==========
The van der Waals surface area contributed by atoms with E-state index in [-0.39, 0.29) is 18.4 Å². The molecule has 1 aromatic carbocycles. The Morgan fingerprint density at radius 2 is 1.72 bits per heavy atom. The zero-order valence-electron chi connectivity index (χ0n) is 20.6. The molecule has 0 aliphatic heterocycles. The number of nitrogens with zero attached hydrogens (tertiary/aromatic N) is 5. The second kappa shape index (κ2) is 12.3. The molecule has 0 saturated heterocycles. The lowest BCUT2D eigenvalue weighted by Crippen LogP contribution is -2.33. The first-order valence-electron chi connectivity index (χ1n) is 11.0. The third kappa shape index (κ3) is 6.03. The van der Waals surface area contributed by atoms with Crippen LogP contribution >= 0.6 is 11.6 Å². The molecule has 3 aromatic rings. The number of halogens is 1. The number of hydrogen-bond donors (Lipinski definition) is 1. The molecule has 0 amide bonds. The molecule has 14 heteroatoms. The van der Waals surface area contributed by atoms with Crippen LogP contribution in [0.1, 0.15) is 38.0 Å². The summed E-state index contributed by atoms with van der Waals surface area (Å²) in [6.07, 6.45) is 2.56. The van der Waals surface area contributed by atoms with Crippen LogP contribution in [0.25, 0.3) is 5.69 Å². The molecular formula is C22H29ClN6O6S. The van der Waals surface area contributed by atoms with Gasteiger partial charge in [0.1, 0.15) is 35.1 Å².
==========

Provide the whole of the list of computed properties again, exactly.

The van der Waals surface area contributed by atoms with E-state index in [-0.39, 0.29) is 18.4 Å². The molecule has 1 aromatic carbocycles. The Morgan fingerprint density at radius 2 is 1.72 bits per heavy atom. The zero-order valence-electron chi connectivity index (χ0n) is 20.6. The molecule has 0 aliphatic heterocycles. The number of nitrogens with zero attached hydrogens (tertiary/aromatic N) is 5. The second kappa shape index (κ2) is 12.3. The molecule has 0 saturated heterocycles. The lowest BCUT2D eigenvalue weighted by Crippen LogP contribution is -2.33. The first-order valence-electron chi connectivity index (χ1n) is 11.0. The third kappa shape index (κ3) is 6.03. The van der Waals surface area contributed by atoms with Crippen LogP contribution >= 0.6 is 11.6 Å². The molecule has 3 aromatic rings. The number of halogens is 1. The number of hydrogen-bond donors (Lipinski definition) is 1. The molecule has 0 amide bonds. The molecule has 14 heteroatoms. The van der Waals surface area contributed by atoms with Crippen LogP contribution in [0.1, 0.15) is 38.0 Å². The summed E-state index contributed by atoms with van der Waals surface area (Å²) in [6.07, 6.45) is 2.56. The van der Waals surface area contributed by atoms with Crippen LogP contribution in [0.25, 0.3) is 5.69 Å². The molecular formula is C22H29ClN6O6S. The van der Waals surface area contributed by atoms with Gasteiger partial charge in [0.1, 0.15) is 35.1 Å².